This one is interesting. For federal funding, the patent rights clause for nonprofits is clear–the university must share royalties with inventors for the inventions made with federal support that the university has acquired. There is nothing in the patent rights clause that premises that sharing on an invention assignment agreement. The university acquires an invention in some fashion. For $1 and/or perhaps whatever else. Doesn’t matter. Under the patent rights clause, the university must also share royalties. Senator Bayh–who was wrong about almost everything essential to Bayh-Dole–argued that inventors had a right to negotiate royalties, which would imply that inventors had a right to withhold their assignment if a university’s offer was not acceptable, which would imply that inventors had no obligation under the patent rights clause to assign, which would further mean that the patent rights clause conferred a protection on inventors so that they were not obliged to assign inventions to nonprofits and thus were not obliged by the patent system (of which Bayh-Dole is a part) to use the patent system. Gosh, Senator Bayh could have been right about something had he only recognized how Bayh-Dole actually works. But no.

More generally, if an inventor has a “right” to “share in royalties” as consideration for assignment of an invention, then we might also expect that the university has a positive obligation to obtain those royalties. The reality of course is that universities fail to license–even at top universities, only 20% of inventions are licensed at all, and that includes the royalty-free licenses made up front in sponsored research agreements and research consortia. Many inventions of the few that are licensed don’t generate royalties–just repayment of patenting costs and a signing fee. Nothing really to share, especially for those university royalty schedules that deduct expenses before sharing anything.

Look then at the weaselity of the assignment agreement. The consideration is not the royalties; it is merely the “opportunities to share in royalties.” That is, the consideration is an opportunity, not anything real. “We take your car, and if we ever lease the car to someone else for more than it costs us to lease it, we will share that income with you, but we don’t have to lease it, ever.” Now that’s a sweet deal! Where do I sign up!

There’s also the enigmatic opportunity to share in “the other inventors’/authors’ rights.” Again, how strange, that the university, in assuring faculty of their freedom of research and publication, might make such assurances contingent on faculty giving up those rights precisely in matters where their reliance on those rights might be the greatest. A patent is a publication that carries the names of the inventors as applicants–as authors. If a faculty member must assign an invention, that faculty member has given up the freedom of publication. The faculty member must cede the decision of how to publish (in the patent literature) and what to publish (the university controls the drafting of the patent application). If a faculty member is required to sign this IAA at employment, then the best practice advice offered here is that the university should repudiate its assurance of freedom of research and publication right up front and have each faculty member agree that the faculty handbook is just an idealistic work of fluffery and that they and the university agree to ignore it for anything remotely inventive (given that “invention” is routinely defined in university patent policies to include “all inventions and all non-inventions”).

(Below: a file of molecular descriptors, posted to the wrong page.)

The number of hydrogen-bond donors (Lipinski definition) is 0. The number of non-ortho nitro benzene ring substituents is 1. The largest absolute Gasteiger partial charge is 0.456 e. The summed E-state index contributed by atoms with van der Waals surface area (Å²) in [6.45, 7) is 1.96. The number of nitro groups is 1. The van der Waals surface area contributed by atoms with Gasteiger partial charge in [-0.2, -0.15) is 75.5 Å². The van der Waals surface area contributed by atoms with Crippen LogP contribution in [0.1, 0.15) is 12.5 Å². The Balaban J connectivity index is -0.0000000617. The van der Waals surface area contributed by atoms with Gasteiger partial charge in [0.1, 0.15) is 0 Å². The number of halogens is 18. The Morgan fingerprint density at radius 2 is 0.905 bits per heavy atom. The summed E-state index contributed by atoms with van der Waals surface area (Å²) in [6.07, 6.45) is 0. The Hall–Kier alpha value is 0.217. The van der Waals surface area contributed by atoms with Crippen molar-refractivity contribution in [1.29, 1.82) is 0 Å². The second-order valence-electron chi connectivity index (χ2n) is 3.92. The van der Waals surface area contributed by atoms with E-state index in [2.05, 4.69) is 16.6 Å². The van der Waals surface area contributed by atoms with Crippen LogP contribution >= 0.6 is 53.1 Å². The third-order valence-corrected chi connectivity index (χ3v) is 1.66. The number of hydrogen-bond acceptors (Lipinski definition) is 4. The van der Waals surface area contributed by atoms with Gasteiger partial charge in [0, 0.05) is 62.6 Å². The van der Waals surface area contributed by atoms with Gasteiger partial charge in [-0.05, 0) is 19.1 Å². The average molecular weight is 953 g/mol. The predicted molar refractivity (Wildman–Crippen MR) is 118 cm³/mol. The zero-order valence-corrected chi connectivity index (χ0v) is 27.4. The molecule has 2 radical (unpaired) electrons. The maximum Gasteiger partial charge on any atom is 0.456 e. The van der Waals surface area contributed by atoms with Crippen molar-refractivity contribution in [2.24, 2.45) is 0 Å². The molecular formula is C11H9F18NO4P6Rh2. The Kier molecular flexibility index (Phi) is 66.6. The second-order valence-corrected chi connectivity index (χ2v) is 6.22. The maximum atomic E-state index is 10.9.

Apparently, then, the “other inventors’ rights” in the university patent policy are that the inventors have no rights unless they give up ownership of their inventions. And once they give up ownership of their inventions, beyond the $1, everything else is “and/or” with no obligation by the university to perform in any way. That is, there are no definite obligations–the university may or may not continue employment, may or may not allow the faculty member to participate in research, the university may or may not seek to license the invention or if the invention is licensed may or may not choose to enforce the license agreement and in any case may or may not ever have royalties to share. We might say, the IAA offers no consideration beyond $1, and even there, according to the claim that the patent policy might apply anyway, regardless of whether an IAA is signed, the $1 is merely for show. There is, in effect, no consideration for this assignment. There’s no contract. It’s crap. It’s clever, but it’s crap. Er, “best practice.” Make the connection, then, between best practices and crap.

We might observe that the repeated “and/or” construction is not one that generalizes to cover many situations–it does the opposite. It shows that the university has absolutely no idea what the consideration, beyond $1, might be for the assignment of any invention. And the university has not provided the $1 at the point that the assignment agreement is offered for signing, so there is in effect nothing that forces anyone to sign the agreement. The only firm offer is $1. A pot of lentils for your birthright. It can be done, especially under duress. But it’s a nasty business to be in.